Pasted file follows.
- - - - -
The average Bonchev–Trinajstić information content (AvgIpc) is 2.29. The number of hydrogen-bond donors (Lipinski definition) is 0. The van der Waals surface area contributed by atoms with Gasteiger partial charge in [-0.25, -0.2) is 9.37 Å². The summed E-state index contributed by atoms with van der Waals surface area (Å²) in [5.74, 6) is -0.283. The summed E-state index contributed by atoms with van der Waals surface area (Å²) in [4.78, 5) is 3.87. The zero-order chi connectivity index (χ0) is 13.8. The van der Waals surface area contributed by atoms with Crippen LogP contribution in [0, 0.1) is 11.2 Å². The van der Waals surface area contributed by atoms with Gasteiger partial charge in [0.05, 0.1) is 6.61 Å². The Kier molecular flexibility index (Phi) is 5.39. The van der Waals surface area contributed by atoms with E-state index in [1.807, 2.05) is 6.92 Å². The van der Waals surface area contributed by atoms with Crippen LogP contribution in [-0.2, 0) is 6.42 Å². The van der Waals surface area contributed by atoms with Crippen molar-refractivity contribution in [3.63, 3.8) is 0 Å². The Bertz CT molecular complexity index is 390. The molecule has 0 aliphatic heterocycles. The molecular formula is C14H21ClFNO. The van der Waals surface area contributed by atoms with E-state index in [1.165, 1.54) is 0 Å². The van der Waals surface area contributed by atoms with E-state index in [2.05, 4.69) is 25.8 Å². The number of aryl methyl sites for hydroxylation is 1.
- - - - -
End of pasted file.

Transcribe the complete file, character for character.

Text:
The average Bonchev–Trinajstić information content (AvgIpc) is 2.29. The number of hydrogen-bond donors (Lipinski definition) is 0. The van der Waals surface area contributed by atoms with Gasteiger partial charge in [-0.25, -0.2) is 9.37 Å². The summed E-state index contributed by atoms with van der Waals surface area (Å²) in [5.74, 6) is -0.283. The summed E-state index contributed by atoms with van der Waals surface area (Å²) in [4.78, 5) is 3.87. The zero-order chi connectivity index (χ0) is 13.8. The van der Waals surface area contributed by atoms with Crippen LogP contribution in [0, 0.1) is 11.2 Å². The van der Waals surface area contributed by atoms with Gasteiger partial charge in [0.05, 0.1) is 6.61 Å². The Kier molecular flexibility index (Phi) is 5.39. The van der Waals surface area contributed by atoms with E-state index in [1.807, 2.05) is 6.92 Å². The van der Waals surface area contributed by atoms with Crippen LogP contribution in [-0.2, 0) is 6.42 Å². The van der Waals surface area contributed by atoms with Crippen molar-refractivity contribution in [3.63, 3.8) is 0 Å². The Bertz CT molecular complexity index is 390. The molecule has 0 aliphatic heterocycles. The molecular formula is C14H21ClFNO. The van der Waals surface area contributed by atoms with E-state index in [1.165, 1.54) is 0 Å². The van der Waals surface area contributed by atoms with E-state index in [2.05, 4.69) is 25.8 Å². The number of aryl methyl sites for hydroxylation is 1.